Relative close represents position of bar's close relative to high and low, high of bar being 100% and low of bar being 0%. Relative close indicates strength of bulls/bears in a given bar, the higher the better for bulls, the lower the better for bears. Relative volatility (bar range, high - low) and relative volume are presented in a form of a multiplier, relative to their respective moving averages (SMA 20). A value of 1x indicates volume/volatility being on par with moving average, 2x indicates volume/volatility being twice as much as moving average and so on. Relative volume and volatility can be used for measuring general market participant interest, the "weight of the bar" as it were.

Users can gauge past bar metrics using lookback via input menu. Past bars, especially recent ones, are helpful for giving context for current bar metrics. Lookback bars are highlighted on the chart using a yellow box and metrics presented on the data dashboard with lookback symbols:

To inspect bar metric data and its implications, users can highlight bars with specified bracket values for each metric:

When bar highlighter is toggled on and desired bar metric values set, alert for the specified combination can be toggled on via alert menu. Note that bar highlighter must be enabled in order for alerts to function.

Visuals

Bar metric dots are gradient colored the following way:

Relative volatility & volume
0x -> 1x / Neutral (white) -> Light (yellow)
1x -> 1.7x / Light (yellow) -> Medium (orange)
1.7x -> 2.4x / Medium (orange) -> Heavy (red)

Relative close
0% -> 25% / Heavy bearish (red) -> Light bearish (dark red)
25% -> 45% / Light bearish (dark red) -> Neutral (white)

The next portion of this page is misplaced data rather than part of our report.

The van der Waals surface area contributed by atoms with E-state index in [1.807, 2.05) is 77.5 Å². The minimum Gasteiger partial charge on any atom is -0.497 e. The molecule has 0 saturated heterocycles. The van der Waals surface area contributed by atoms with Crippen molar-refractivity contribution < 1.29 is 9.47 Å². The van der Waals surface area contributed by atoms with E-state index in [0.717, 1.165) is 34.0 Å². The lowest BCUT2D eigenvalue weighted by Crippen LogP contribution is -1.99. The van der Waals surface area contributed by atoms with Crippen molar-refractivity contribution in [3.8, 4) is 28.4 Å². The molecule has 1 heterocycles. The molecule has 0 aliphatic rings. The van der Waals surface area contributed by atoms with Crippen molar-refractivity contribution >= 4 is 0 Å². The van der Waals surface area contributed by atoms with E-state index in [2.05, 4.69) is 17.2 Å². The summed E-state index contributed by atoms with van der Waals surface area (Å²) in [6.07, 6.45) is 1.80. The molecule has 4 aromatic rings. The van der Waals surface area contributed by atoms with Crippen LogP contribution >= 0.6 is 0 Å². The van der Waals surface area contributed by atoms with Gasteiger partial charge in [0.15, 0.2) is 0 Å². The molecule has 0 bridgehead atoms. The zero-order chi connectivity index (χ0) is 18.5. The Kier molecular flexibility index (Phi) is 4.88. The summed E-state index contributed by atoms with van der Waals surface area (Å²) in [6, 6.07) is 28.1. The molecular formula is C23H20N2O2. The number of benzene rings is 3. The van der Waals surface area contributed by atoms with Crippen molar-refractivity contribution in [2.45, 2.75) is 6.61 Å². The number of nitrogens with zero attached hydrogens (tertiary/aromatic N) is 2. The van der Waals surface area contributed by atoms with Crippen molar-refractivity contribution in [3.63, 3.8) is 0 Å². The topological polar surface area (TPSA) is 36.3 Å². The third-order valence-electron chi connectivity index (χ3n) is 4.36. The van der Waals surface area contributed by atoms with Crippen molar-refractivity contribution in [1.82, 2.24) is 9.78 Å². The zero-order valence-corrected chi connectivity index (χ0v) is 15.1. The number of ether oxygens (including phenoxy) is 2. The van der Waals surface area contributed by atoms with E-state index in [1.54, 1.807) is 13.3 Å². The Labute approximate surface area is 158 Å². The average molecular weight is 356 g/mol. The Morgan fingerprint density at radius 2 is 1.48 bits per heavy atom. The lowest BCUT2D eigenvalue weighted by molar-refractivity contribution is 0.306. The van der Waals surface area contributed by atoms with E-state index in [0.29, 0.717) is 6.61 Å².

45% - 55% / Neutral (white)
55% -> 75% / Neutral (white) -> Light bullish (dark green)
75% -> 100% / Light bullish (dark green) -> Heavy bullish (green)

All colors can be adjusted via input menu. Label size, label distance from bar (offset) and text format (regular/stealth) can be adjusted via input menu as well:

Practical guide

As interpretation of bar metrics is highly contextual, it is especially important to use other means in conjunction with the metrics. Levels, oscillators, moving averages, whatever you have found useful for your process. In short, relative close indicates directional bias and relative volume/volatility indicates "weight" of directional bias.

General interpretation

High relative close, low relative volume/volatility = mildly bullish, bias up/consolidation
High relative close, medium relative volume/volatility = bullish, bias up
High relative close, high relative volume/volatility = exuberantly bullish, bias up/down depending on context

Medium relative close, low relative volume/volatility = noise, no bias
Medium relative close, medium to high relative volume/volatility = indecision, further evidence needed to evaluate bias

Low relative close, low relative volume/volatility = mildly bearish, bias down/consolidation
Low relative close, medium relative volume/volatility = bearish, bias down
Low relative close, high relative volume/volatility = exuberantly bearish, bias down/up depending on context

Nuances & considerations

As to relative close, it's important to note that each bar is a trading range when viewed on a lower timeframe, ES 1W vs. ES 4H: